She also told her 2nd shift supervisor that she will need reasonable accommodation from time to time and suggested, when she is not feeling well that, she may be allowed to come off the road and do patrol duties inside the warehouse; rest herself for 30 minutes or so; or allow her to use the office computer (to write her feelings) which is available to all other security employees.
Securitas is probably the largest security company in the world. It serves in more than 30 countries and has an annual sale of $6 billion. In 1999 Securitas entered the U.S. market. In 2001, it acquired Pinkerton and in 2003 it acquired Burns international which earned them an excess of $2.5 billion.
Securitas employs over 100,000 security officers and has more than 600 branch offices throughout the U.S. Internationally, Securitas has 2,000 branch offices located in 30 countries. In total, Securitas employs over 200,000 employees (see: www.securitasinc.com ).
Securitas also claims to be an Equal Opportunity Employer and even has information on their website as to what an employee can do if they have been discriminated against. Their website also has a telephone number to the ?Alert Line? which they state an employee may call if an issue has not been resolved to their satisfaction.
November 2003, Mrs. Michel-Wiggins was hospitalized because of her depression. Upon reporting back to work two days later, she gave her 2nd shift supervisor her doctor's excuse (written on the Dr.'s prescription pad) for the days she missed work.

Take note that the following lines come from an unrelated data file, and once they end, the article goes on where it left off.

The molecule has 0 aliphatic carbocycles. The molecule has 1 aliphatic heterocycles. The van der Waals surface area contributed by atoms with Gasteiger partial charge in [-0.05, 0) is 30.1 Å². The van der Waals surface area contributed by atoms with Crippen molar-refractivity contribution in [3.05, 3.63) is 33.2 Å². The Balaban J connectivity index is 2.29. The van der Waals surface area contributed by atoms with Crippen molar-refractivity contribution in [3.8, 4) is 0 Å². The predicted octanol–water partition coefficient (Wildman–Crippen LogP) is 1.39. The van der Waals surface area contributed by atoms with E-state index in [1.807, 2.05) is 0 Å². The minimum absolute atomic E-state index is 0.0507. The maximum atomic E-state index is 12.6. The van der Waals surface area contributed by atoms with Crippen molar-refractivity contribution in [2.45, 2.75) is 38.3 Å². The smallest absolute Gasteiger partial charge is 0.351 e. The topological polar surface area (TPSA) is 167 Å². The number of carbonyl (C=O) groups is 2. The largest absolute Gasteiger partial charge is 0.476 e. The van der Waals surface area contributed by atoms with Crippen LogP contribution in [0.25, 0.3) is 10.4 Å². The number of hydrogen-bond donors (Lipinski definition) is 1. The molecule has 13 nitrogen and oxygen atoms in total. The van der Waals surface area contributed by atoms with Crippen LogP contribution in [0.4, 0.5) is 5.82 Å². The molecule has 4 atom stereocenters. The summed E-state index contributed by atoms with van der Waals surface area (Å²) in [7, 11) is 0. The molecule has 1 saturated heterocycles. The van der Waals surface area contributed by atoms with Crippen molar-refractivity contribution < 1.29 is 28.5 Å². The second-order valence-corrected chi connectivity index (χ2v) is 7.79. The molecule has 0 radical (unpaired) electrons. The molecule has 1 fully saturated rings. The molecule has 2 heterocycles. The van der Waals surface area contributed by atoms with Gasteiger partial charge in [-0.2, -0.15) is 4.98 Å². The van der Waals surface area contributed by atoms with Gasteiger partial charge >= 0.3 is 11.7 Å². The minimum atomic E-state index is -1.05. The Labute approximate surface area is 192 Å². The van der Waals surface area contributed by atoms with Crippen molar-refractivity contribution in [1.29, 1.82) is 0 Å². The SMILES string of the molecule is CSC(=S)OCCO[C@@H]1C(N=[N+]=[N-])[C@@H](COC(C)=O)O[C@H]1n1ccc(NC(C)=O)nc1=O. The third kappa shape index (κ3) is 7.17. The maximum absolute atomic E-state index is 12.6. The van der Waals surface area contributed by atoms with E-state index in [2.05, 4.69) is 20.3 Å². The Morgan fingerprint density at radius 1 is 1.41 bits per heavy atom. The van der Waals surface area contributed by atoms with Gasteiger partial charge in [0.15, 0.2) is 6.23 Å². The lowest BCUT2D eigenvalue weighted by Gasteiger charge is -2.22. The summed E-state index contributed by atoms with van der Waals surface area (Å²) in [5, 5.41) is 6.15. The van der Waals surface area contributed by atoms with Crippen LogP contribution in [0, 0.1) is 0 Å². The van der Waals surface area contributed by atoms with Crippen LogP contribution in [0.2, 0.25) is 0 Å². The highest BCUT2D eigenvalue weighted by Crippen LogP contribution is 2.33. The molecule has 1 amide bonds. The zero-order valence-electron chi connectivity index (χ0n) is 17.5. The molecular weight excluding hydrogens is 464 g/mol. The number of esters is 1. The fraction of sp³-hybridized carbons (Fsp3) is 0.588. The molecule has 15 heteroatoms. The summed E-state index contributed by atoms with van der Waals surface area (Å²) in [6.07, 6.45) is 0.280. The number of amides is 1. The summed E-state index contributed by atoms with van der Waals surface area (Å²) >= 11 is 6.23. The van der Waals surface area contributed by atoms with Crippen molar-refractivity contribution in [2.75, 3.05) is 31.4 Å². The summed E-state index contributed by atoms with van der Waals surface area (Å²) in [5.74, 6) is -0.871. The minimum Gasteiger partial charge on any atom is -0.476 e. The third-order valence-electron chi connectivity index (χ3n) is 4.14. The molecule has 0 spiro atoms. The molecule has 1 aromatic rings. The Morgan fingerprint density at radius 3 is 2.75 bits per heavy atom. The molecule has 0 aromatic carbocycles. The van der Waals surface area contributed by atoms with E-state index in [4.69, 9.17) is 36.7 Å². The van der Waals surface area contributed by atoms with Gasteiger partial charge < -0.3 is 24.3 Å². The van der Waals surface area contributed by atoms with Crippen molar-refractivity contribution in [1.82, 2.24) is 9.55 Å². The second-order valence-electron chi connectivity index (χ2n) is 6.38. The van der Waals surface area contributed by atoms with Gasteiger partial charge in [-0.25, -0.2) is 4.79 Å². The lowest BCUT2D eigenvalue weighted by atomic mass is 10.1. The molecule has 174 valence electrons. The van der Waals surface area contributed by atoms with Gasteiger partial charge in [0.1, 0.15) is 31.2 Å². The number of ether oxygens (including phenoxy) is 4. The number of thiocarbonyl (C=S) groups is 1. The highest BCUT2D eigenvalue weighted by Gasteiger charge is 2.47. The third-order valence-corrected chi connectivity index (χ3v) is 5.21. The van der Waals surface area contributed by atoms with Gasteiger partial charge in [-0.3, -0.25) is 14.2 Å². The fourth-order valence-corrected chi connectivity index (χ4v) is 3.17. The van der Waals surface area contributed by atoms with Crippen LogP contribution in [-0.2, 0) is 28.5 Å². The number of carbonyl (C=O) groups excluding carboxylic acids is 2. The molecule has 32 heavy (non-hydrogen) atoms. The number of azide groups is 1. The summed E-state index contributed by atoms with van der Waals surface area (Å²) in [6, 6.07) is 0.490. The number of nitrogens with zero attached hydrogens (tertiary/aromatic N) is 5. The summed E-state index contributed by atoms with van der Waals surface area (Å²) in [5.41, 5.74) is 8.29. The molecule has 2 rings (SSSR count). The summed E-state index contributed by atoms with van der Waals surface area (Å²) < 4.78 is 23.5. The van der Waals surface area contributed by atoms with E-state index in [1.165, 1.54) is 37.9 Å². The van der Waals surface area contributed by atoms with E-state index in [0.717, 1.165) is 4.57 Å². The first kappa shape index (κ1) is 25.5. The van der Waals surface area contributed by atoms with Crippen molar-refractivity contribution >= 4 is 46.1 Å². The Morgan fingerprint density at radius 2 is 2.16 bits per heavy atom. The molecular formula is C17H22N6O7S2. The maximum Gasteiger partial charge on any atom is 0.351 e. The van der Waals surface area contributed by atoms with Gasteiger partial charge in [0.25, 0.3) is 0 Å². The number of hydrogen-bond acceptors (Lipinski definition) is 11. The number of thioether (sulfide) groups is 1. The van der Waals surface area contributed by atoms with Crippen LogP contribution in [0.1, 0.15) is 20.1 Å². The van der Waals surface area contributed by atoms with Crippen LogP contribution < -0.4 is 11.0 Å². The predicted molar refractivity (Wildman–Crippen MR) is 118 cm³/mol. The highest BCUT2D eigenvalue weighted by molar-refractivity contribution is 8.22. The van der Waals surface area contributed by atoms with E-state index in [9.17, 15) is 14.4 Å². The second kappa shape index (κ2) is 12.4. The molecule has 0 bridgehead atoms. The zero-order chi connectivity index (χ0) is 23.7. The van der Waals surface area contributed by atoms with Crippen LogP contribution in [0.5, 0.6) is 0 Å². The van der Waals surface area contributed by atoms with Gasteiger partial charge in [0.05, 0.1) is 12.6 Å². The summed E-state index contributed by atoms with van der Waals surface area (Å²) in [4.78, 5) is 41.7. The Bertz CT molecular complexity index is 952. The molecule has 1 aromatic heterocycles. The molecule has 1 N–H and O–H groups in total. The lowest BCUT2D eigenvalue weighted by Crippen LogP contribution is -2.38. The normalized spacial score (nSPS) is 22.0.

On Saturday of that week, the operations Manager questioned her, asking, "What was the reason you were in the hospital anyway?" When Mrs. Michel-Wiggins gave him the details to what led to her hospitalization, he basically said to her in a few words that, she was not fit to be a security officer with Securitas. She asked him to explain? And he began to describe the characteristics, expectations, and non-acceptable background for their security officers. The incident in question involved something that took place at home while Mrs. Michel-Wiggins was off duty. It was due to a severe bout of depression and did not result in any illegal act on the part of Mrs. Michel-Wiggins.
The Operations Manager immediately told her on the Monday following that Saturday, "I turned everything over to branch and they are looking into your resignation." Mrs. Michel-Wiggins told him, "I am not going to quit! You will have to fire me."